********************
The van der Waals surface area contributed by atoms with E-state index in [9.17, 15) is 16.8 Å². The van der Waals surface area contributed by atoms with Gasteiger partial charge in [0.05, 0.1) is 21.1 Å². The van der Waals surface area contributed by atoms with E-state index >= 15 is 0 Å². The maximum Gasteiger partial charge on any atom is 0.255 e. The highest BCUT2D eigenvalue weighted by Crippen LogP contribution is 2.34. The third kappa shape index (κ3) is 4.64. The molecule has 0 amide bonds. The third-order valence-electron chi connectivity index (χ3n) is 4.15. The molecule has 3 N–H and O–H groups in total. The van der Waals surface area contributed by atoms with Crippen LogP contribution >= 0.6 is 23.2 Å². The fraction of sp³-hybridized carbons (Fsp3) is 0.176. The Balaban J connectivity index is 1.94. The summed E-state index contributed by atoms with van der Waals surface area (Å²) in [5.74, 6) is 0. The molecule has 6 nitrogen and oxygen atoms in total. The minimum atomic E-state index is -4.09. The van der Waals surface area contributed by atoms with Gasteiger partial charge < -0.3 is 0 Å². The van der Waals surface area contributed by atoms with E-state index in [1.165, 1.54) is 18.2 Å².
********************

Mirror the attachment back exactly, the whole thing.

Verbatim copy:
The van der Waals surface area contributed by atoms with E-state index in [9.17, 15) is 16.8 Å². The van der Waals surface area contributed by atoms with Gasteiger partial charge in [0.05, 0.1) is 21.1 Å². The van der Waals surface area contributed by atoms with E-state index >= 15 is 0 Å². The maximum Gasteiger partial charge on any atom is 0.255 e. The highest BCUT2D eigenvalue weighted by Crippen LogP contribution is 2.34. The third kappa shape index (κ3) is 4.64. The molecule has 0 amide bonds. The third-order valence-electron chi connectivity index (χ3n) is 4.15. The molecule has 3 N–H and O–H groups in total. The van der Waals surface area contributed by atoms with Crippen LogP contribution >= 0.6 is 23.2 Å². The fraction of sp³-hybridized carbons (Fsp3) is 0.176. The Balaban J connectivity index is 1.94. The summed E-state index contributed by atoms with van der Waals surface area (Å²) in [5.74, 6) is 0. The molecule has 6 nitrogen and oxygen atoms in total. The minimum atomic E-state index is -4.09. The van der Waals surface area contributed by atoms with Gasteiger partial charge < -0.3 is 0 Å². The van der Waals surface area contributed by atoms with E-state index in [1.165, 1.54) is 18.2 Å².